The criminal gang who took control of a California surf haven
It’s a beautiful winter day at Lunada Bay: a near deserted cove, crisp California sunshine, azure ocean, waves rhythmically breaking at the point, as if nature were extending an invitation to surf. But when my friend and I clambered down the rocky path, boards in hand, the gathering of surfers already there were less welcoming.
“Wrong place guys.” “You shouldn't fucking come down here. Stay away from this area.” “Just leave. Just go. Go surf somewhere else.” “We'll burn you every single wave.” “The reason there's a lot of space. Its because we keep it like [this]. We fucking hassle people.”
“Why?” I asked.
“It’s fucked, dude. People think we’re a bunch of assholes, but you know what? We want to keep it like this so we can go somewhere where it’s fucking sacred.”
On it went -- a tirade of threats and warnings to leave, along with demands to stay out of the water and never come back. Deciding the risk of broken teeth wasn’t worth it, Noah and I retreated back up the bluffs. Where, just in case we hadn’t got the message, someone had smeared our car with eggs and used surf wax to scratch “kooks” (slang for amateurs) on the windows.
And so ended our encounter with surfing localism, the term for aggressive territorialism in which surfers keep certain beaches for themselves by intimidating outsiders with vandalism, violence and threats of violence. Popular culture associates surfing with a laid-back vibe: a fellowship of the waves, communing with nature; But this is not the case at Lunada Bay, which sits at the base of cliffs on the Palos Verdes peninsula, just south of Los Angeles.
The so-called “Bay Boys”, a gang of self-professed locals, menaced outsiders for decades and built an illegal shelter-cum-party spot comprising cemented stone walls, a patio, bench and fire pit, with a wooden canopy. In addition to tire slashing and assaults on the water, outsiders risked having rocks and clods of earth dropped on them from the bluffs -- attacks allegedly coordinated by radios and group text messages.
Despite the gang's moniker, members are mainly middle-aged men. Most are white and reportedly wealthy, which may be why the city of Palos Verdes Estates, also white and wealthy, turned a blind eye to the intimidation. Too many outsiders could spoil the idyll. The Los Angeles Times lamented this in an editorial in 1991, noting that if “black or Chicano kids tried to stake out a stretch of beach as ‘ours,’ the authorities would dub them a gang and be down on them in a flash. So what makes the surfers at Lunada Bay any different?”
As the Los Angeles correspondent for The Guardian, this seemed a question still worth answering in January 2015. So my video colleague Noah and I turned up there one Sunday morning, hauling boards and wetsuits, to see if we could enjoy some waves in peace.
There is no proper path and the cove, once you're down there, feels cut off from the world above. The Bay Boys we encountered clearly felt it was their realm. What they didn't know was that we were recording the exchanges.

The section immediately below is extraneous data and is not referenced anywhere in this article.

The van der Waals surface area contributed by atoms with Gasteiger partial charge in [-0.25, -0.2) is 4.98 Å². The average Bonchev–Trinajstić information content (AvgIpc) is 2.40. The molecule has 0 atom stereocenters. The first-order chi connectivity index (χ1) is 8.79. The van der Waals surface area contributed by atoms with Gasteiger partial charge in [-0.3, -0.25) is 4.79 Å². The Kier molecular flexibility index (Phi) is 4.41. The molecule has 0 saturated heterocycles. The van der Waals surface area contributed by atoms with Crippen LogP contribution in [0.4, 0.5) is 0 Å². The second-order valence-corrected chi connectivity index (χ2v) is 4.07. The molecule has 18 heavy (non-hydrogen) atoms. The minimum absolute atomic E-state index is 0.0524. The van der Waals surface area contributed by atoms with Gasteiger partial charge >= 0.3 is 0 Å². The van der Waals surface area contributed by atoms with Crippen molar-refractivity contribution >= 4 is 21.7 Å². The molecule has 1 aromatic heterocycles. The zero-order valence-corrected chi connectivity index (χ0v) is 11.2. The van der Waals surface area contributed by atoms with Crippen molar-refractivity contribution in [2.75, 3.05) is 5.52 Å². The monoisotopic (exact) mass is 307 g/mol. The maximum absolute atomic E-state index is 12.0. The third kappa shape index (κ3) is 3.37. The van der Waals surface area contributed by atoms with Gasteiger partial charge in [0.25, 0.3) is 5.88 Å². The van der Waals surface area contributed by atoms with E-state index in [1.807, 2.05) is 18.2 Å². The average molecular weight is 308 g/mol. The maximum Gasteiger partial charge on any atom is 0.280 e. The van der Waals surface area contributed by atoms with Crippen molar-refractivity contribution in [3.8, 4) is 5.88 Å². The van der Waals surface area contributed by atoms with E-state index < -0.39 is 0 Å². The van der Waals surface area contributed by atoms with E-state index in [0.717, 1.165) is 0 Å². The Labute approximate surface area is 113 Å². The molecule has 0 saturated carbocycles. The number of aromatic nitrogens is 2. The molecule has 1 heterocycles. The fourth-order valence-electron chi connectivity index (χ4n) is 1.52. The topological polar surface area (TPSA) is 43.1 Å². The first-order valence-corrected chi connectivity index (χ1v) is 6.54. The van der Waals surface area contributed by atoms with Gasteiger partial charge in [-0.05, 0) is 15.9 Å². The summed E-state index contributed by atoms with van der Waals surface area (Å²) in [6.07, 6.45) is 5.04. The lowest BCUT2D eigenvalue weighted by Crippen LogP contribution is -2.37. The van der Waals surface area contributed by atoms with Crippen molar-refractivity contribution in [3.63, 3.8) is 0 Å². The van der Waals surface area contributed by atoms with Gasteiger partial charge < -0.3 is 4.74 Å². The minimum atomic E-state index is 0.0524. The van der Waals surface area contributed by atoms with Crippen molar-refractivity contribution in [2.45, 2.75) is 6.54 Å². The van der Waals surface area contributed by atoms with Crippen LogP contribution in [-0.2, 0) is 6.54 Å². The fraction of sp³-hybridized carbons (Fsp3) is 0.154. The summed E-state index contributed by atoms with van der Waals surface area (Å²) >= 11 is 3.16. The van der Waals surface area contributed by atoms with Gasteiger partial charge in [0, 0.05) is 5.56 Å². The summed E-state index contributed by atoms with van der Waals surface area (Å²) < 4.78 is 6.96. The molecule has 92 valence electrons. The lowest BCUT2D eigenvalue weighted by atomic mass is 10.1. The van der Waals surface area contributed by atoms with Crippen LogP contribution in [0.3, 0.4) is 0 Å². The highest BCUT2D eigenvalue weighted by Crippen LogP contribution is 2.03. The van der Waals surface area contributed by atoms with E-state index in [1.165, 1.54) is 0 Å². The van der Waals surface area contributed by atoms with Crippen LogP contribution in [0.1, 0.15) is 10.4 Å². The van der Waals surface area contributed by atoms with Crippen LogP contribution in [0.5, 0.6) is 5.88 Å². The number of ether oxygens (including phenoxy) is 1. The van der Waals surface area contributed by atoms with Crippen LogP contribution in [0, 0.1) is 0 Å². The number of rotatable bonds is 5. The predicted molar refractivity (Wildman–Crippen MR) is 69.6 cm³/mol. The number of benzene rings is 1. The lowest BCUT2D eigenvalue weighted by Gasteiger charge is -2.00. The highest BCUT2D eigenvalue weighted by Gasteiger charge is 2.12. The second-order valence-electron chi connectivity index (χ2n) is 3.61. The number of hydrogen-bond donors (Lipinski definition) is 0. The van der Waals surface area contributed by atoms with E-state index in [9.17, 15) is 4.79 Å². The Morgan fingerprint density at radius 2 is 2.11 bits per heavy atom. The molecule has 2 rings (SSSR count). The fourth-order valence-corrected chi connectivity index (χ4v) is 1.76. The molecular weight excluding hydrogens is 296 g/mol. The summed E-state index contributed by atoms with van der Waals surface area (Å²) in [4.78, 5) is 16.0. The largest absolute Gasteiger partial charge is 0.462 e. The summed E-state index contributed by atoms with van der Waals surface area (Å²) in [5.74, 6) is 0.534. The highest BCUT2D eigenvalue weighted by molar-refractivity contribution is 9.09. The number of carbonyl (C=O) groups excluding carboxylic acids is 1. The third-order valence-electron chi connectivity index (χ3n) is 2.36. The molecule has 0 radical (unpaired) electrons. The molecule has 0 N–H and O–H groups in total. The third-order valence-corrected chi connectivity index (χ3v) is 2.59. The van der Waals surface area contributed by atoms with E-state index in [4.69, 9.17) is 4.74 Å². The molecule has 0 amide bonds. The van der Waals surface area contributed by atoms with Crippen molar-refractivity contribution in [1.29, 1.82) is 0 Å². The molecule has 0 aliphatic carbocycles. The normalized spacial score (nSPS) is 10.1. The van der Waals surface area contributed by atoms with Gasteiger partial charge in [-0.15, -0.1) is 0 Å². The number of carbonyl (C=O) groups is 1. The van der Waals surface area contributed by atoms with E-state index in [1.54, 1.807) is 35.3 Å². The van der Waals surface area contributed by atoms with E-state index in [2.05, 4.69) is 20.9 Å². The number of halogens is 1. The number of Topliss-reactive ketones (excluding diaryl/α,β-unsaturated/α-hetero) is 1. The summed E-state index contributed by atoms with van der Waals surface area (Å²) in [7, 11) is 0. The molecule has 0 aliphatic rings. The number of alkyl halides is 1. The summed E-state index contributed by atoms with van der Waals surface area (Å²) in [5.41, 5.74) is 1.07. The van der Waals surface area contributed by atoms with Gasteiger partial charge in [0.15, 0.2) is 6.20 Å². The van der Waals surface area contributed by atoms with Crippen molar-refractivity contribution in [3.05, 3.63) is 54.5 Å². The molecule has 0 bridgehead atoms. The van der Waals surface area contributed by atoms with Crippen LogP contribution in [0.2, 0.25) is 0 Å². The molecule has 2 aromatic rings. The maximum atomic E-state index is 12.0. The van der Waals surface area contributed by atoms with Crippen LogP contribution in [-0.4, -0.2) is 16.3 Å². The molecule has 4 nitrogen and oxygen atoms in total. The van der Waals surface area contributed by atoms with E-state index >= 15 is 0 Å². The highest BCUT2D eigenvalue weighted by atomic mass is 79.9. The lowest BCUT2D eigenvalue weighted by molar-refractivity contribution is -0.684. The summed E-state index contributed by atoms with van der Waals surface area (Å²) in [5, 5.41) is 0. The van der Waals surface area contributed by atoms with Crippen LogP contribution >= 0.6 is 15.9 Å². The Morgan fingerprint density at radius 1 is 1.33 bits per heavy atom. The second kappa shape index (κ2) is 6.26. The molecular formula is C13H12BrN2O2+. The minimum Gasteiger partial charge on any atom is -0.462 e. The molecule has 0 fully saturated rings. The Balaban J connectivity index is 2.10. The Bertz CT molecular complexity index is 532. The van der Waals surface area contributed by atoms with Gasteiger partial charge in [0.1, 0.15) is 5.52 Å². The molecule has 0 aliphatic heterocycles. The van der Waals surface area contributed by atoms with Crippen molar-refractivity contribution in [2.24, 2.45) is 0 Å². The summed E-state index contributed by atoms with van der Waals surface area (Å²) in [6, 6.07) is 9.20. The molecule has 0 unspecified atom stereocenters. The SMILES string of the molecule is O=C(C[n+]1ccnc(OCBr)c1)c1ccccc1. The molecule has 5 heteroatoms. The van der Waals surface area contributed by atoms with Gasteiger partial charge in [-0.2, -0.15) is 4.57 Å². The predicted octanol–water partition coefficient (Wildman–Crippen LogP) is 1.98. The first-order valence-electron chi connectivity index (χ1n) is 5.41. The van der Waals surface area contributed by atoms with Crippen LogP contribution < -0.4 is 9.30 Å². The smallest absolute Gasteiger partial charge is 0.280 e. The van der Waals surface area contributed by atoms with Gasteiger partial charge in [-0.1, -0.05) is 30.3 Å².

The resulting video, Surfer Turf Wars in California, which Noah edited, went viral, along with its accompanying article. It was satisfying to see bullies exposed, but I assumed that was the end of it. The internet foamed onto new topics, the story seemingly forgotten.
But the story set in motion a sequence of events which will soon see the Lunada Bay Boys’ illegal shelter demolished. Various media outlets, including TV networks, turned up at Palos Verdes to investigate the entitled surfer bros. Outsider surfers hired lawyers and filed a class action lawsuit, claiming the Bay Boys violated the California Coastal Act by blocking public access to the beach and by assaulting beachgoers. One plaintiff, Diana Milena Reed, said she was sexually harassed and doused with beer.
The suit also alleged that someone who tried to organise a Martin Luther King Day event was confronted in the water by a Bay Boy in blackface and an Afro wig who said: “You don’t pay enough taxes to be here.” The suit asked a federal judge to ban the Bay Boys from congregating at the cove and to order local authorities to investigate and prosecute their alleged crimes.
The California Coastal Commission, a powerful state body, then ordered Palos Verdes Estates to either bring to code the illegal shelter – referred to as a fort - or demolish it. Ignoring opposition from some residents who defended the Bay Boys as a club, city council unanimously chose demolition. In September, the Palos Verdes Estates planning commission approved a permit to raze the structure and return the beach to its natural state. The jackhammers are expected by December.
The fort was a monument to the Bay Boys' warped sense of entitlement and local authorities' complicity, an LA Times editorial declared in July. “Its removal will send an important message, finally, that this kind of territoriality is not only unacceptable, it's antithetical to the California Coastal Act, which ensures the public’s access to the ocean. This right has been impeded in Lunada Bay for too long, aided by local authorities who looked the other way or brushed off reports of violence and harassment by local surfers.”
The editorial – self-aggrandisement spoiler alert – credited the Guardian video with getting the ball rolling.
So there it is: after two decades of reporting wars and human rights abuses in the Balkans, Africa and the Middle East, I finally do some journalism that has a demonstrable impact, that delivers an overdue comeuppance, that sets wheels of justice in motion- and it's about man-child surfers and their home-made shelter.
Well, so be it. LA is home now and I'm invested in it. I'm looking forward to returning to Lunada Bay on demolition day with a surfboard under my arm and telling the Bay Boys their reign is over. Or, in language they will understand: “It's fucked, dude.”